FOR THE first time in seven years, UST Symphony Orchestra conductor played his instrument of choice, the euphonium, in “All About that Bass: #NoTreble,” a concert by Conservatory of Music students, last Feb. 7.
Herminigildo Ranera, professor at the Conservatory, showcased his ageless talent in playing the euphonium, a valve instrument resembling a tuba that produces a sweet-sounding bass.
Ranera said he was taught by his father to play the bass instrument when he was seven.
“One of the reasons why I agreed to play onstage after seven years is because this was a student’s initiative,” he said. “I really support and admire their perseverance.”
Ranera gave a rendition of songwriter Kevin Kadish and singer Meghan Trainor’s “All About that Bass,” the concert’s titular song.
Students from the symphonic instrumental performance department (string, percussion, woodwind and brass) prepared a repertoire emphasizing the bass clef, the sound one octave lower than written.
Their opening performance was German film composer Klaus Badelt’s “Pirates of the Carribean.”
Soulful tonal bass clef range followed as the bassoon department performed Stevie Wonder’s 1976 classic, “Isn’t She Lovely?”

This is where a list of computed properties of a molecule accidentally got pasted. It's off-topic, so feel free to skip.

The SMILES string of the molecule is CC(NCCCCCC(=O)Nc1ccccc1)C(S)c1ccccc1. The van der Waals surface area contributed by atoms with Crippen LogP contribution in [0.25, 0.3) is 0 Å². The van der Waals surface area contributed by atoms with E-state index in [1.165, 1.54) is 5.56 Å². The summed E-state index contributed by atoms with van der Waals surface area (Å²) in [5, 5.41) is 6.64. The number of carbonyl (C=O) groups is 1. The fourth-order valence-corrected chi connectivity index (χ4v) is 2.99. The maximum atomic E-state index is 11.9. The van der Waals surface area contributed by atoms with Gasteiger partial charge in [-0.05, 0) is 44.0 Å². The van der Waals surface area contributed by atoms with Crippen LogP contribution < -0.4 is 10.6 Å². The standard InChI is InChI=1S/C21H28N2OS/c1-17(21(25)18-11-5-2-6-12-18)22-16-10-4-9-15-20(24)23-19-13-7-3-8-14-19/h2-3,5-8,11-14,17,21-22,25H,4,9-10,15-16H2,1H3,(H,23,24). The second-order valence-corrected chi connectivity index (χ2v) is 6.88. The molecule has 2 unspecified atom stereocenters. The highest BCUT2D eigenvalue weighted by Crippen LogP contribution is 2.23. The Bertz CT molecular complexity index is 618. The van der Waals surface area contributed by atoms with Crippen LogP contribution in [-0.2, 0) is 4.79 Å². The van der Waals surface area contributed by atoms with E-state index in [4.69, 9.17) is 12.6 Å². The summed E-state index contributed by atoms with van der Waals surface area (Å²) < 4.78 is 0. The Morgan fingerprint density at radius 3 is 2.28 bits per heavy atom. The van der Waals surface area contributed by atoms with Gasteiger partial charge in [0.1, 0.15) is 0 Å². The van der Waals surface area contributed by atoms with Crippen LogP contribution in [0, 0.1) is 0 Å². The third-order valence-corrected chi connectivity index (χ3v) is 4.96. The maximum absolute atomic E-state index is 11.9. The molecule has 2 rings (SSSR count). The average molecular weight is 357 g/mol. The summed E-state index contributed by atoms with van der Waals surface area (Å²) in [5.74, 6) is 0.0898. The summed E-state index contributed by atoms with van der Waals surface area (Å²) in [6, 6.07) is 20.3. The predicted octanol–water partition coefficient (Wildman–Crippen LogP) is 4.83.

Arranged by the orchestra’s principal cellist Glenn Aquias, “Tahimik na Lugar” brought the Valentine’s vibe on stage with a medley of original songs written by Silent Sanctuary such as “Ikaw Lamang” and “Kundiman.”
They also played “You’ve Got a Friend in Me” by Randy Newman with an arrangement for trombones and tube, and “Mancini Medley,” a playful piano forte piece with a strong and sudden soft tempo.
“The repertoire consisted of songs that complemented the deep sound of bass of each instrumental family,” orchestral conducting student Jedrick Itugot said. “The main purpose of this concert is to highlight the unity of different departments.”
Ranera graduated from the Conservatory of Music, majoring in Trombone and Theory.
Some of his mentors in conducting were Bernardino Custodo, Duilio Dubrin and Redentor Romero.
A multi-awarded conductor, Ranera won in the National Competition for Young Artist for three consecutive years in the 1980’s.